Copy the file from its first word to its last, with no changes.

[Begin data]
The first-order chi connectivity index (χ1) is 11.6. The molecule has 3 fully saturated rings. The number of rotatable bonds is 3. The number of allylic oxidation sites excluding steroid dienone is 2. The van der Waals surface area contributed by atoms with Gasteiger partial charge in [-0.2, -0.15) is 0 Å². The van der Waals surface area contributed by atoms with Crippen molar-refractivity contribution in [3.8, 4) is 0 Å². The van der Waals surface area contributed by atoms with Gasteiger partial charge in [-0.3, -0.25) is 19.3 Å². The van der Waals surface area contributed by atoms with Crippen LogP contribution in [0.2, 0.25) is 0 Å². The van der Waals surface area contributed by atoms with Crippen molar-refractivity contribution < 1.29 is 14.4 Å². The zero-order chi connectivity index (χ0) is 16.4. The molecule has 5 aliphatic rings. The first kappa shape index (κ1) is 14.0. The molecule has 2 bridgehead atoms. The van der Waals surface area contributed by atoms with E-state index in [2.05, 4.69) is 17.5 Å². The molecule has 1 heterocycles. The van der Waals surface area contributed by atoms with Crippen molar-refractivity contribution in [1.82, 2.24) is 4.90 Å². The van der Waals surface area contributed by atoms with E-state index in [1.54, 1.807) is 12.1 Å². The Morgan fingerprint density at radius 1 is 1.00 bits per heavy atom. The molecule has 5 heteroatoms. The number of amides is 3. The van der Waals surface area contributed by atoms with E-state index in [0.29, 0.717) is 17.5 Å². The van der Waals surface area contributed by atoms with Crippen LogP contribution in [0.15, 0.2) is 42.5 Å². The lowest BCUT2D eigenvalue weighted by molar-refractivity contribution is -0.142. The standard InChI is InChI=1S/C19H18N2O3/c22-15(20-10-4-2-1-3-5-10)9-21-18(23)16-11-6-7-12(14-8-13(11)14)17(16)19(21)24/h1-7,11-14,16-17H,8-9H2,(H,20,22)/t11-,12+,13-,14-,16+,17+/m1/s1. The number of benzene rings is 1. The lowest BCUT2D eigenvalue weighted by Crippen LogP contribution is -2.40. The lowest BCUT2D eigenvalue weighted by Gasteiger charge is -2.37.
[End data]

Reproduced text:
The first-order chi connectivity index (χ1) is 11.6. The molecule has 3 fully saturated rings. The number of rotatable bonds is 3. The number of allylic oxidation sites excluding steroid dienone is 2. The van der Waals surface area contributed by atoms with Gasteiger partial charge in [-0.2, -0.15) is 0 Å². The van der Waals surface area contributed by atoms with Crippen molar-refractivity contribution in [3.8, 4) is 0 Å². The van der Waals surface area contributed by atoms with Gasteiger partial charge in [-0.3, -0.25) is 19.3 Å². The van der Waals surface area contributed by atoms with Crippen LogP contribution in [0.2, 0.25) is 0 Å². The van der Waals surface area contributed by atoms with Crippen molar-refractivity contribution < 1.29 is 14.4 Å². The zero-order chi connectivity index (χ0) is 16.4. The molecule has 5 aliphatic rings. The first kappa shape index (κ1) is 14.0. The molecule has 2 bridgehead atoms. The van der Waals surface area contributed by atoms with E-state index in [2.05, 4.69) is 17.5 Å². The molecule has 1 heterocycles. The van der Waals surface area contributed by atoms with Crippen molar-refractivity contribution in [1.82, 2.24) is 4.90 Å². The van der Waals surface area contributed by atoms with E-state index in [1.54, 1.807) is 12.1 Å². The Morgan fingerprint density at radius 1 is 1.00 bits per heavy atom. The molecule has 5 heteroatoms. The number of amides is 3. The van der Waals surface area contributed by atoms with E-state index in [0.29, 0.717) is 17.5 Å². The van der Waals surface area contributed by atoms with Crippen LogP contribution in [0.15, 0.2) is 42.5 Å². The lowest BCUT2D eigenvalue weighted by molar-refractivity contribution is -0.142. The standard InChI is InChI=1S/C19H18N2O3/c22-15(20-10-4-2-1-3-5-10)9-21-18(23)16-11-6-7-12(14-8-13(11)14)17(16)19(21)24/h1-7,11-14,16-17H,8-9H2,(H,20,22)/t11-,12+,13-,14-,16+,17+/m1/s1. The number of benzene rings is 1. The lowest BCUT2D eigenvalue weighted by Crippen LogP contribution is -2.40. The lowest BCUT2D eigenvalue weighted by Gasteiger charge is -2.37.